Free the trapped moisture in your home
Trapped moisture is one of your home’s scariest enemies. The damage it can do is often subtle at first, but then becomes worse and worse. We talked about trapped moisture last week, concentrating on what to do from the ground up.
Today we will lift our sights to take you beyond the foundation to explain more ways to identify and attack this wet, silent enemy.
Your home's siding protects it from nature's fury, just as your clothes protect you. When properly installed and maintained, the siding materials used on your home are generally durable and long lasting.
However, bad paint, sunlight, damaged siding, poor caulking and rusted flashing, in addition to moisture build-up can damage your house!
Do not fear, there are offensive weapons to combat this: good ventilation and timely maintenance are the best ones.
Signs of a healthy home
Here is what you want to see as indicators that your home is well protected:
A great paint job
Good doors, windows and trim
Good gutters and downspouts with splash blocks, to convey the water away from the foundation
Black plastic ground cloth in the foundation
A good working flapper vent for the dryer
Kitchen and bathroom fans vented outside through flap vents
High and low attic venting
Lots of foundation vents in pre-treated skirting
Happy neighbors admiring your well kept home
So, what should you do if you see something that is not on the desired list?
Well, for instance, if you see peeling paint, as we said, it’s most likely a moisture-control problem. It may mean that it is time to install plastic under your house, add vents or add vented fans in bathrooms and kitchen.
If you already have fans, make sure they are vented outside and that – frankly – you are using them.
You may also need additional attic vents. Use our rule of thumb – one square foot of ventilation for every 150 square foot of attic floor. (In addition to the number needed in the foundation.)
You should also inspect your siding, windows, roof and gutters for signs of leaks.
Once you have found – and corrected – the sources of moisture, it’s time to scrape, prime and paint. (While this may not be the time of year to do so, at least put it on your to do list for the first nice days of spring.)
What if you see rusty siding nails or bleed marks? It means someone used the wrong siding nails. You need to re-nail with galvanized nails, countersink the old nails and fill the holes. Use a stain blocker over the rusty marks before painting.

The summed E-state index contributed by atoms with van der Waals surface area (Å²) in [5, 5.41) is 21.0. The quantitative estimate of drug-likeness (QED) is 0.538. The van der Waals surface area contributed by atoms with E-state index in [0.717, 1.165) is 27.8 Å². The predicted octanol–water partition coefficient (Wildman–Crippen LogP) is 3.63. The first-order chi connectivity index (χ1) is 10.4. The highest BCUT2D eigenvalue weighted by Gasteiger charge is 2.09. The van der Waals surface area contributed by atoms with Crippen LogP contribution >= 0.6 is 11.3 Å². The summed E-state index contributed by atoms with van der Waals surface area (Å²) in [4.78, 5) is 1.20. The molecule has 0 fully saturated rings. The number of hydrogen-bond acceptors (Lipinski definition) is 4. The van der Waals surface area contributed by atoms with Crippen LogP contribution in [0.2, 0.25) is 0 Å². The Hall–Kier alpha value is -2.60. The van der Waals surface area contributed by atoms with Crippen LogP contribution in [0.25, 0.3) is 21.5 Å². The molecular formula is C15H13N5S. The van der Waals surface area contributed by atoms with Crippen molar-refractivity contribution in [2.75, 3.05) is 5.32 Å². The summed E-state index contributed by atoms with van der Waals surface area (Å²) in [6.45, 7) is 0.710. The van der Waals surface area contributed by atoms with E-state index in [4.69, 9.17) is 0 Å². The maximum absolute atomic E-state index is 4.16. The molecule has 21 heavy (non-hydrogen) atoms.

Avoid woodpiles near house
Many of us have a nicely stacked woodpile, ready for those toasty winter fires. However, is this stacked wood too close to your house?
Woodpiles or lumber stacked near the house can create problems, including extra moisture and bugs for sure. (Not to mention creating a cozy place for critters to make nests!) However, it’s an easy – albeit time consuming – fix. You will need to move the piles as far from the house as you can, 25 feet if possible.
Be on the lookout for bugs or bug holes of any kind in your house. They indicate a consistent source of moisture. Find and stop the source, then repair any bug damage.
Remember, the damage may be hidden in a wall or in the floor. So you will need to follow the signs of moisture-related damage—staining, peeling paint, rusty nails, dampness, dry rot and bugs—until you get to the root of the problem.
Other common maintenance problems to look for include missing or damaged siding or trim. It’s important to repair and replace these materials to avoid moisture problems and further damage.
Also, pay close attention to broken or missing window parts. The sash surrounds the glass panes and must be kept well glazed and painted.
The stool sill sheds the rain away from the siding and must be smooth, rot-free and well painted. The trim boards around each window make a weatherproof transition from siding to glass. They, too, must be tightly caulked and painted. When these parts fail, it can result in leaks, then wall and floor damage!
When you observe, repair or replace window parts, make sure to stab test the wall sheathing just under the windowsill.
Moisture in bath, laundry
Other ways to control the moisture in your home include leaving the bathroom fans on for a half hour after you are done with your shower or bath.
Make a habit of opening your windows and airing out your home—especially after you have been doing laundry, cooking or washing your floors. It will make a difference in protecting your home.